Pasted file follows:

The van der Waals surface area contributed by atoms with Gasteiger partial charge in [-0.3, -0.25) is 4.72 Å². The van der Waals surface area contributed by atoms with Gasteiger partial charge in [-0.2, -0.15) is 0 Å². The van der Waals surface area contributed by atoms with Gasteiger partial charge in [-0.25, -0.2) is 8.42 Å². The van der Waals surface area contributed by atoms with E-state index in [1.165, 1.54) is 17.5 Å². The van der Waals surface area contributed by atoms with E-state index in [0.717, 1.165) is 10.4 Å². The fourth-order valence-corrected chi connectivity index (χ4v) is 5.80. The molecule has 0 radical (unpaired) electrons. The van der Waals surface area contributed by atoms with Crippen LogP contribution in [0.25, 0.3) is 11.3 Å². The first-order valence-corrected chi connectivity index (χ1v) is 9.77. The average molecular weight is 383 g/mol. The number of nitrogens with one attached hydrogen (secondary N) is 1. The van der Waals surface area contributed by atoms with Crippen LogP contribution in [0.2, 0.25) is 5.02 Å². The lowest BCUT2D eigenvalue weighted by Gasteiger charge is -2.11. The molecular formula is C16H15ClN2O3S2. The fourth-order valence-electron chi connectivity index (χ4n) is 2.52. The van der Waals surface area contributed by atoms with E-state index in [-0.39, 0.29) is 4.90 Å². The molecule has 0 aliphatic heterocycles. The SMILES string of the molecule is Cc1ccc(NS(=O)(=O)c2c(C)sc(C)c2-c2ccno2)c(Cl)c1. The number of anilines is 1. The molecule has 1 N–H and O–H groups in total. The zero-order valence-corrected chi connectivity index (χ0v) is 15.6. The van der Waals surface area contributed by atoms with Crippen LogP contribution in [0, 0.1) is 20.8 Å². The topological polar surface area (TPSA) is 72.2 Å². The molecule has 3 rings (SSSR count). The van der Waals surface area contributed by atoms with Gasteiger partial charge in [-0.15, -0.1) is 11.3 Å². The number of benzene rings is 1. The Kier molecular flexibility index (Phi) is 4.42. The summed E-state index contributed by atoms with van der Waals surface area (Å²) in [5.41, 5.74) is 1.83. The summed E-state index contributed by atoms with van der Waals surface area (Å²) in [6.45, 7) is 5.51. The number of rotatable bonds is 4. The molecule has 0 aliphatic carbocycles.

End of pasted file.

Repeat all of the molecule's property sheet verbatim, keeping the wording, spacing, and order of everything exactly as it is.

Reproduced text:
The van der Waals surface area contributed by atoms with Gasteiger partial charge in [-0.3, -0.25) is 4.72 Å². The van der Waals surface area contributed by atoms with Gasteiger partial charge in [-0.2, -0.15) is 0 Å². The van der Waals surface area contributed by atoms with Gasteiger partial charge in [-0.25, -0.2) is 8.42 Å². The van der Waals surface area contributed by atoms with E-state index in [1.165, 1.54) is 17.5 Å². The van der Waals surface area contributed by atoms with E-state index in [0.717, 1.165) is 10.4 Å². The fourth-order valence-corrected chi connectivity index (χ4v) is 5.80. The molecule has 0 radical (unpaired) electrons. The van der Waals surface area contributed by atoms with Crippen LogP contribution in [0.25, 0.3) is 11.3 Å². The first-order valence-corrected chi connectivity index (χ1v) is 9.77. The average molecular weight is 383 g/mol. The number of nitrogens with one attached hydrogen (secondary N) is 1. The van der Waals surface area contributed by atoms with Crippen LogP contribution in [0.2, 0.25) is 5.02 Å². The lowest BCUT2D eigenvalue weighted by Gasteiger charge is -2.11. The molecular formula is C16H15ClN2O3S2. The fourth-order valence-electron chi connectivity index (χ4n) is 2.52. The van der Waals surface area contributed by atoms with E-state index in [-0.39, 0.29) is 4.90 Å². The molecule has 0 aliphatic heterocycles. The SMILES string of the molecule is Cc1ccc(NS(=O)(=O)c2c(C)sc(C)c2-c2ccno2)c(Cl)c1. The number of anilines is 1. The molecule has 1 N–H and O–H groups in total. The zero-order valence-corrected chi connectivity index (χ0v) is 15.6. The van der Waals surface area contributed by atoms with Crippen LogP contribution in [0, 0.1) is 20.8 Å². The topological polar surface area (TPSA) is 72.2 Å². The molecule has 3 rings (SSSR count). The van der Waals surface area contributed by atoms with Gasteiger partial charge in [-0.15, -0.1) is 11.3 Å². The number of benzene rings is 1. The Kier molecular flexibility index (Phi) is 4.42. The summed E-state index contributed by atoms with van der Waals surface area (Å²) in [5.41, 5.74) is 1.83. The summed E-state index contributed by atoms with van der Waals surface area (Å²) in [6.45, 7) is 5.51. The number of rotatable bonds is 4. The molecule has 0 aliphatic carbocycles.